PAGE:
By Will Maddox
A standing-room-only crowd met for Tuesday’s Flag Pole Hill Master Plan Community Meeting at Lake Highlands North Recreation Center. A polite but vocal group made themselves heard at the meeting, as staff from Dallas Parks and Recreation and landscape architects from Dunaway listened and fielded questions. The majority of community members wanted to keep the park’s natural beauty and green open space in the heart of the city.
As Dallas proper continues to grow and become denser, large urban parks such as Flag Pole Hill become even more important to the vitality and balance of the city. Many attendees stressed the importance of preserving this park and keeping it as a natural space where the destinations are serene natural beauty, not concerts, food trucks, or other large, traffic- and noise-heavy events.
District 10 City Council member Adam McGough opened the meeting, sharing his love and passion for the park that lies just inside his district’s borders. “Flag pole hill is an asset to our Dallas community,” he says. “The day after I was elected, I went to the park to spend some quiet time in prayer and reflect on the campaign. It is important part of our entire community and city.”
The next phase of the meeting was led by Elizabeth McIlrath and Philip Neely representing Dunaway, a landscape architecture firm the city hired to work on the master plan for the park. They presented the process and some potential improvements. Prior to this meeting, Dunaway had been gathering data, analyzing the site to evaluate opportunities and constraints. They are now in the program development stage and will move into the concept development stage after receiving the community input from the meeting. Next will be the preliminary Master Plan with cost estimates, and then a Final Master Plan will be presented to city leaders, who will decide what gets funded and built.
Dunaway’s potential improvements included protecting and restoring the original Works Progress Administration buildings, conserving the rare Blackland Prairie, mature Live Oak trees and wooded areas, improving trails, and giving the outdated playground a makeover so that it is an accessible playground for those with disabilities. Other suggested improvements were to build more destination amenities, such as an amphitheater for concerts and space for food trucks. “I have been working in and around White Rock Lake for 10 to 12 years, and projects like this are a dream job for people like us,” McIlrath said.
After presenting the suggested improvements, Neely fielded questions and comments from the audience. While a range of comments were heard, the most raucous and positive responses were to those that focused on preserving the open space and natural beauty of the park while avoiding more concrete or traffic.
After several comments, neighbor Patti Smith, who has lived near Flag Pole Hill for over 20 years, summed things up to much fanfare and applause. “The commonality seems to be to keep the park natural and celebrate the rustic natural beauty, like an oasis in this big city. If we had destination amenity improvements, it would increase traffic and noise and would disturb the natural beauty. People come here to feel like they are out in the country.”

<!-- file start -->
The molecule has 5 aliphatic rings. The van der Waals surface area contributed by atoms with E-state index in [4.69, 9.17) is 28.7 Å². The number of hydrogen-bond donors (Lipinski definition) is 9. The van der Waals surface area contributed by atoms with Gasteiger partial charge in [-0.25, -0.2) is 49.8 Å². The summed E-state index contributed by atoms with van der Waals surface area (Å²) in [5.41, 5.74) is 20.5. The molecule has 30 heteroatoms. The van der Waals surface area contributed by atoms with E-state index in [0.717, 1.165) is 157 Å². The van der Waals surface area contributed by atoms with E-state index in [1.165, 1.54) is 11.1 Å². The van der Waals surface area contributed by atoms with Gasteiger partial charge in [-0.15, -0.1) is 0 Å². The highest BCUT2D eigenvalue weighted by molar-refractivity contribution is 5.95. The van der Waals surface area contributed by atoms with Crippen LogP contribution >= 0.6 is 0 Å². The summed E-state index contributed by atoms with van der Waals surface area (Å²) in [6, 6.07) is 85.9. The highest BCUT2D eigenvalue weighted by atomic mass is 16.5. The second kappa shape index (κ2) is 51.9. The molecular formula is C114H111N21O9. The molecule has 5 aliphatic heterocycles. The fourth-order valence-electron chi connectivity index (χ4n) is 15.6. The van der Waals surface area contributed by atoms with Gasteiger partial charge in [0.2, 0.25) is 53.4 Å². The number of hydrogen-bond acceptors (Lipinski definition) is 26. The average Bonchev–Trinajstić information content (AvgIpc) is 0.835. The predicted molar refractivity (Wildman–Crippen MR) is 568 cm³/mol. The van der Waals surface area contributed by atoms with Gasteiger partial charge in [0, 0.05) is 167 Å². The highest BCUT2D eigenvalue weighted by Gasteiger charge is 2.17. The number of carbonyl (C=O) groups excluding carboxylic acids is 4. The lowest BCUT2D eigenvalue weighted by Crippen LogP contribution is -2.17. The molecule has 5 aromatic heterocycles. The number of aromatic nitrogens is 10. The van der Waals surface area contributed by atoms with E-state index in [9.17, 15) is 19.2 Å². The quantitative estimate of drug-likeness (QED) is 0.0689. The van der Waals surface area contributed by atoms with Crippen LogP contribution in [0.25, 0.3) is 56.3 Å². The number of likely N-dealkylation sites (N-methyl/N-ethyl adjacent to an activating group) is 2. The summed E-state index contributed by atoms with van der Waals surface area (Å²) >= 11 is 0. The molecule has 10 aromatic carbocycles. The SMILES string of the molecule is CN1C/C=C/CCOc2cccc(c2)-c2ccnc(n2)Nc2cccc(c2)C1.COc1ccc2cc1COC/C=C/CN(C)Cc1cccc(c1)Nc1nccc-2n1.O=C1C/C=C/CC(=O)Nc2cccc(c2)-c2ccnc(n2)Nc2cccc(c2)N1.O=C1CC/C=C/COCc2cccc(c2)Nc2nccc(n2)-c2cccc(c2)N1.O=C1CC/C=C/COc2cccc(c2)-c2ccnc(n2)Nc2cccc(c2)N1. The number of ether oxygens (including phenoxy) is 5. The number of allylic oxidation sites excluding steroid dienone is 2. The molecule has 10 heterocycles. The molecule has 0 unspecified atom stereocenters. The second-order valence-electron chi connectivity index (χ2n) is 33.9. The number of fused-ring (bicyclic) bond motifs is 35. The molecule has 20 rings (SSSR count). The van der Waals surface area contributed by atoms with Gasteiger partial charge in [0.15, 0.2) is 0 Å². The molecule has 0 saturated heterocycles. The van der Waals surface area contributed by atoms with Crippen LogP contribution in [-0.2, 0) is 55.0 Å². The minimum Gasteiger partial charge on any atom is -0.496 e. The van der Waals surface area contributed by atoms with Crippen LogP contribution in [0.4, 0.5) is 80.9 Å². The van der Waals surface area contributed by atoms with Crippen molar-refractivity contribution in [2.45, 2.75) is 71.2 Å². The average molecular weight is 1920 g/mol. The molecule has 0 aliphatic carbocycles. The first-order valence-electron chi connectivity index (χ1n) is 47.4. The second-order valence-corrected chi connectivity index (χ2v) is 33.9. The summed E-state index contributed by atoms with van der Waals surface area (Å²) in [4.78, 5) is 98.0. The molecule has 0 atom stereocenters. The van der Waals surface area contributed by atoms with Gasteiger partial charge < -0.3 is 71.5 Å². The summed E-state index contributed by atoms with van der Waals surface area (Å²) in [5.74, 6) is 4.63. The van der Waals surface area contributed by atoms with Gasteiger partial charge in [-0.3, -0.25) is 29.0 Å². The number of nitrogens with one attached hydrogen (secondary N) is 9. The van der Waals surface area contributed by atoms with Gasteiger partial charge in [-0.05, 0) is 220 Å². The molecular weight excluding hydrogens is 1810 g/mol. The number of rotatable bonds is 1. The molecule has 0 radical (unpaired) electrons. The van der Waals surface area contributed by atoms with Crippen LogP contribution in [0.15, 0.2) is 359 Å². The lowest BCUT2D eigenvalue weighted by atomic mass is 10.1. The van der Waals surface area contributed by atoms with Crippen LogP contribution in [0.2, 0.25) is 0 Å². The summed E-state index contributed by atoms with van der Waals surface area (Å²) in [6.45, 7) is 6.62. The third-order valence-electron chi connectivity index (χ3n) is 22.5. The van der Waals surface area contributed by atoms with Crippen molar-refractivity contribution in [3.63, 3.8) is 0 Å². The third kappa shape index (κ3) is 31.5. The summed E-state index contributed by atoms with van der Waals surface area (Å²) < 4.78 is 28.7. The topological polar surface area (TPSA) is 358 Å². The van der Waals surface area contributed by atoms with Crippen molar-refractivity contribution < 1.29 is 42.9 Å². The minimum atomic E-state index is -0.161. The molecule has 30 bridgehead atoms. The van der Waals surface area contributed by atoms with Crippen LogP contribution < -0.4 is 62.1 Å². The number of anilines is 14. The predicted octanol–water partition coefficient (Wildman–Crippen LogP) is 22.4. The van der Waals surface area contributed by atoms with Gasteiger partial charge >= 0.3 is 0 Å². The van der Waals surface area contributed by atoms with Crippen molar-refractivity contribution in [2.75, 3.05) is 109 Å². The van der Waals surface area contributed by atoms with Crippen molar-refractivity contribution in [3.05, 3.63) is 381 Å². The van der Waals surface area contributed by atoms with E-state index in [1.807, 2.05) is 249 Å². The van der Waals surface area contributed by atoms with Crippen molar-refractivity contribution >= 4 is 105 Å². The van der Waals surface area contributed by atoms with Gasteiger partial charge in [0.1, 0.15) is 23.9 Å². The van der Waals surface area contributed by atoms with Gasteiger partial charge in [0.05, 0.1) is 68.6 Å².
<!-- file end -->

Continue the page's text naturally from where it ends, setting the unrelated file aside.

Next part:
Part of the natural beauty is the Blackland Prairie that exists in the park. One area in the park contains gilgai within the prairie. Gilgai are temporary lakes that are formed in small depressions in the expanding soils of the Prairie. The prairie specimen in the northwest part of Flag Pole Hill is one of 25 such sites in the entire world, according to Dallas Parks representatives.
Another topic of discussion was the playground at Flag Pole Hill. Neighbors commented about how it is one of the few shaded playgrounds in the area, and is well supplied with expansive Live Oak trees. Others lamented the lack of access to the playground for wheelchair bound or disabled children and adults. Many hoped for a remade playground that is more accessible to all.
There were also several complaints and comments about the safety of Lanshire, a road adjacent to the park’s northwest boundary. This narrow two-lane road lacks sidewalks and has 40 mph traffic, yet is one the most common access points for the park for pedestrians and cyclists. One neighbor commented, “We live on Lanshire and watch the game of Frogger every morning. We see moms in strollers and bicycles coming along, and they can’t see what is coming right at them.”
Everything from guided nature walks to kayak paddling trails was discussed. In addition, a White Rock Stables representative made an impassioned plea to keep their equestrian trails in mind, which run through the eastern half of the park. The stables have been around for 40 years and are adjacent to the park.
One of the loudest uproars came from a fiery man in cowboy boots, who yelled out of turn from his seat in the back. “What needed to change? What happened to make everyone think it needed to be changed? I’ve been here for 30 years, and its fine.”
Neighbor Noble Harris, who has lived in the area since 1958, teared up as he made his plea to keep Flag Pole Hill the way it is. “I have lived behind Flag Pole Hill for 50 years. I have canoed, biked, and I love it the way it is. I see no reason to change anything.”
After receiving the input, Dunaway will make another community presentation with their general Concept Development. This won’t have specifics but will be a general idea of what will be done with park. They will seek community input at this stage before creating their preliminary master plan, which will have more specifics about what will be done, and what will be left alone. Check back for more information on when the next community input meeting will be for the Flag Pole Hill Master Plan.
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